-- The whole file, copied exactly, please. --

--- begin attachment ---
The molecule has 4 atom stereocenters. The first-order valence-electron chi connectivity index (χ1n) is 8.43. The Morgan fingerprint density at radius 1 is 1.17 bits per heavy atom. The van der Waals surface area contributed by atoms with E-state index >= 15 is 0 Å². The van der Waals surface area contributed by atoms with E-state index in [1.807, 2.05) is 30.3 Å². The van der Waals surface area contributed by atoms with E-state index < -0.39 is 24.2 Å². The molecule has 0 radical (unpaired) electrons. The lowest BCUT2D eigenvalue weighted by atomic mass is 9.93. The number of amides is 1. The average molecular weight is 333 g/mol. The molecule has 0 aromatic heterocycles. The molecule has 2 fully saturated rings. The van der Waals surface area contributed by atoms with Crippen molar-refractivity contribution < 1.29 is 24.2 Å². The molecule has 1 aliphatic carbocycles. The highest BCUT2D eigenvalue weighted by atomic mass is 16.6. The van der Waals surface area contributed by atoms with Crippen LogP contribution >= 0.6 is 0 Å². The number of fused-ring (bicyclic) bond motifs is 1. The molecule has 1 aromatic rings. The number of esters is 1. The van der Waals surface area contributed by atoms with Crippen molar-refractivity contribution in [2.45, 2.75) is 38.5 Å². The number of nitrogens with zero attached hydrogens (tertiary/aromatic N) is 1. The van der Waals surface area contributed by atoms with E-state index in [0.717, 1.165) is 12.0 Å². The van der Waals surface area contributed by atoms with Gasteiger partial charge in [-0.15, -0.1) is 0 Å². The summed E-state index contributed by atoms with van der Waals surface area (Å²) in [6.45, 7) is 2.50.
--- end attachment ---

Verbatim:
The molecule has 4 atom stereocenters. The first-order valence-electron chi connectivity index (χ1n) is 8.43. The Morgan fingerprint density at radius 1 is 1.17 bits per heavy atom. The van der Waals surface area contributed by atoms with E-state index >= 15 is 0 Å². The van der Waals surface area contributed by atoms with E-state index in [1.807, 2.05) is 30.3 Å². The van der Waals surface area contributed by atoms with E-state index < -0.39 is 24.2 Å². The molecule has 0 radical (unpaired) electrons. The lowest BCUT2D eigenvalue weighted by atomic mass is 9.93. The number of amides is 1. The average molecular weight is 333 g/mol. The molecule has 0 aromatic heterocycles. The molecule has 2 fully saturated rings. The van der Waals surface area contributed by atoms with Crippen molar-refractivity contribution < 1.29 is 24.2 Å². The molecule has 1 aliphatic carbocycles. The highest BCUT2D eigenvalue weighted by atomic mass is 16.6. The van der Waals surface area contributed by atoms with Crippen LogP contribution >= 0.6 is 0 Å². The number of fused-ring (bicyclic) bond motifs is 1. The molecule has 1 aromatic rings. The number of esters is 1. The van der Waals surface area contributed by atoms with Crippen molar-refractivity contribution in [2.45, 2.75) is 38.5 Å². The number of nitrogens with zero attached hydrogens (tertiary/aromatic N) is 1. The van der Waals surface area contributed by atoms with E-state index in [0.717, 1.165) is 12.0 Å². The van der Waals surface area contributed by atoms with Gasteiger partial charge in [-0.15, -0.1) is 0 Å². The summed E-state index contributed by atoms with van der Waals surface area (Å²) in [6.45, 7) is 2.50.